Paradise Lost – Medusa Review

Band: Paradise Lost
Album: Medusa
Label: Nuclear Blast
Genre: Death/doom Metal
Country: United Kingdom
Release Date: 1st September, 2017

Medusa – that archetypal monster of Greek mythology, with her sea of serpentine hair and venomous gaze that can turn even the most stalwart hero into a block of stone.  In later versions of the myth, she is a dichotomy; her face is a timeless frame of beauty, while her pythonic attributes touch at many of the primal fears of humanity.  Paradise Lost, doom veterans with their own claim to mythos, return with an album of crushing heaviness and relentless fortitude in their fifteenth studio album.  Beneath sonic waves of destruction, touches of melodic beauty provide an endearing veneer that creates a remarkable soundscape.  It is fitting, then, that this monster is called Medusa.

Medusa begins backwards, in a sense – “Fearless Sky,” the album’s opener, is the longest track on the album.  Atmospheric guitar riffs provide an impetus into roiling waves of doom-laden heaviness.  It’s an approach favored by My Dying Bride, and it works well here for Paradise Lost.   Vocalist Nick Holmes switches between subversive growling and mellow singing, with the former taking prominence throughout the album.  Overall, it’s a throwback to the band’s earliest years, when Paradise Lost released hallmark albums such as Gothic and Shades of God.

“Gods of Ancient” begins up-tempo and shifts into a death/doom track with churning guitar riffs.  It’s somewhat forgettable until about the 3:20 mark, when the band switches direction and injects variation into the rhythm guitar.   “From the Gallows” is similar to material on the band’s previous effort, The Plague Within.  Drummer Waltteri Väyrynen, a newcomer to Paradise Lost, is a well-oiled machine as he provides interesting fills to keep the song moving forward.  After all this mayhem, the band steps back for just a moment on Medusa’s third track.  “The Longest Winter” begins slowly, with some Sabbath-inspired riffing framed by melodic vocals.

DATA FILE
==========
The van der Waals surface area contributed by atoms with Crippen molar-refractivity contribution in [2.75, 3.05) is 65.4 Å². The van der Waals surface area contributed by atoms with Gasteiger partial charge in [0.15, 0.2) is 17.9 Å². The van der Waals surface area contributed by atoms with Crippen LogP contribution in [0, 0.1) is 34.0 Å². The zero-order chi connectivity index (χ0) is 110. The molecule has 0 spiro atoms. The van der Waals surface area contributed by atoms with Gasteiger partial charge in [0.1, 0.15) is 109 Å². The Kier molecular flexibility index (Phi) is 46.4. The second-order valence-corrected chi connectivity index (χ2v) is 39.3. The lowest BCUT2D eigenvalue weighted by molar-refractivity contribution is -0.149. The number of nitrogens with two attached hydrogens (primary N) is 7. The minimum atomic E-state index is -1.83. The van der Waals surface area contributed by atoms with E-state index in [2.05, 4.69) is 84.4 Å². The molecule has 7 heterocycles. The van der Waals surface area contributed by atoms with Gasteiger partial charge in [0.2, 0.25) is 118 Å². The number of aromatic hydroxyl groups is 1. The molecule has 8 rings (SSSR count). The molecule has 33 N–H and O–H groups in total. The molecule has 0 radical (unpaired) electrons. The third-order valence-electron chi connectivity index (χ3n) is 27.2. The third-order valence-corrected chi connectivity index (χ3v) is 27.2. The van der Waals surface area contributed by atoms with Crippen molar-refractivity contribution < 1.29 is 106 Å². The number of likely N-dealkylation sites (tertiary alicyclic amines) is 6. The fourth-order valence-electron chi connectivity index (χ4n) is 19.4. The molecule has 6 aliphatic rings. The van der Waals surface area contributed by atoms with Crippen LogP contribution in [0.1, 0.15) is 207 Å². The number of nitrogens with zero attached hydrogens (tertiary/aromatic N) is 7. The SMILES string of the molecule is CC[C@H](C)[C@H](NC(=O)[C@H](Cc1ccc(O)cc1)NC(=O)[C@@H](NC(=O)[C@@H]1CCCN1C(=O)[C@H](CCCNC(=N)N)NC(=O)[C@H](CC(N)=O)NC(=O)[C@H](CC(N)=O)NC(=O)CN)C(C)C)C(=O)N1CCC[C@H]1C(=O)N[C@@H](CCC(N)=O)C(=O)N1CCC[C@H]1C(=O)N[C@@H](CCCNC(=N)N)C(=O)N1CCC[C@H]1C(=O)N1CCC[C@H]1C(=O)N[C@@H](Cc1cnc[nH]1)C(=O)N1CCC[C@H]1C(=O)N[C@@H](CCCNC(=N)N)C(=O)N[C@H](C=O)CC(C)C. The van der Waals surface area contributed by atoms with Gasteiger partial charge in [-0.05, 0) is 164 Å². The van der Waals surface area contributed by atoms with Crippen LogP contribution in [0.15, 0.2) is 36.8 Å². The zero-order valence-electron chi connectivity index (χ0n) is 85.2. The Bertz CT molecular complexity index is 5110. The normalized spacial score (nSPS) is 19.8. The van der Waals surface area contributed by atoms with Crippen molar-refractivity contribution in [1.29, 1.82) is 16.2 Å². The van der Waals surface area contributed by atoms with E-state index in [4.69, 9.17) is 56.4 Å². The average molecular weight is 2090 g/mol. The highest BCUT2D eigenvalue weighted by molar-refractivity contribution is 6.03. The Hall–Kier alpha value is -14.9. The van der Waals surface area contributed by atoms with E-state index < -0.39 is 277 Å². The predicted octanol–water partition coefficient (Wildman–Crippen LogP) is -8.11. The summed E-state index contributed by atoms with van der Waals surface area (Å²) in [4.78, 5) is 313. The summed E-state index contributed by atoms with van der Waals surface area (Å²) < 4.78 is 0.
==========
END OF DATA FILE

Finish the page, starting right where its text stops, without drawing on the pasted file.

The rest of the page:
The album’s title track “Medusa” begins with keys, which sets up an agreeable atmosphere.  Holmes sings as the guitars cranks out a sludgy, depressing tone.  The song, while it favors Paradise Lost’s melodic side, is a testament to seasoned song-writing.  Four of the five members of the band were with Paradise Lost at the beginning, and their veteran approach to crafting music is on full display here.  The next song, “No Passage for the Dead,” is a typical death/doom number, and on the whole, it comes across as rather forgettable.

“Blood and Chaos” is a definite nod to Paradise Lost’s Gothic years.  The percussion and vocals shine on this track, and the uplifting beat keeps things moving.  “Until the Grave” is Medusa’s closer.  The tight, atmospheric riffing in the background coupled with a gritty bass line has the listener nodding along in no time.  The drums are in fine form, and the virtuoso guitar solo at the end of the song by Greg Mackintosh creates post-traumatic metal syndrome.  As the final notes of the song drift away into oblivion, it’s apparent that Paradise Lost still has it.

While fans of Paradise Lost’s heavier material will no doubt be most attracted to Medusa, there’s material for fans of all dispositions to enjoy.  Overall, there’s nothing groundbreaking on Medusa, but it’s a solid death/doom album and the strongest album they’ve released in a decade.  Paradise Lost is one of the most overlooked founders of metal, but Medusa proves that, like a fine wine, the band’s genius has only grown with time.

Rating: 8/10

1. Fearless Sky
2. Gods of Ancient
3. From the Gallows
4. The Longest Winter
5. Medusa
6. No Passage for the Dead
7. Blood and Chaos
8. Until the Grave

Total Playing Time: 42:41

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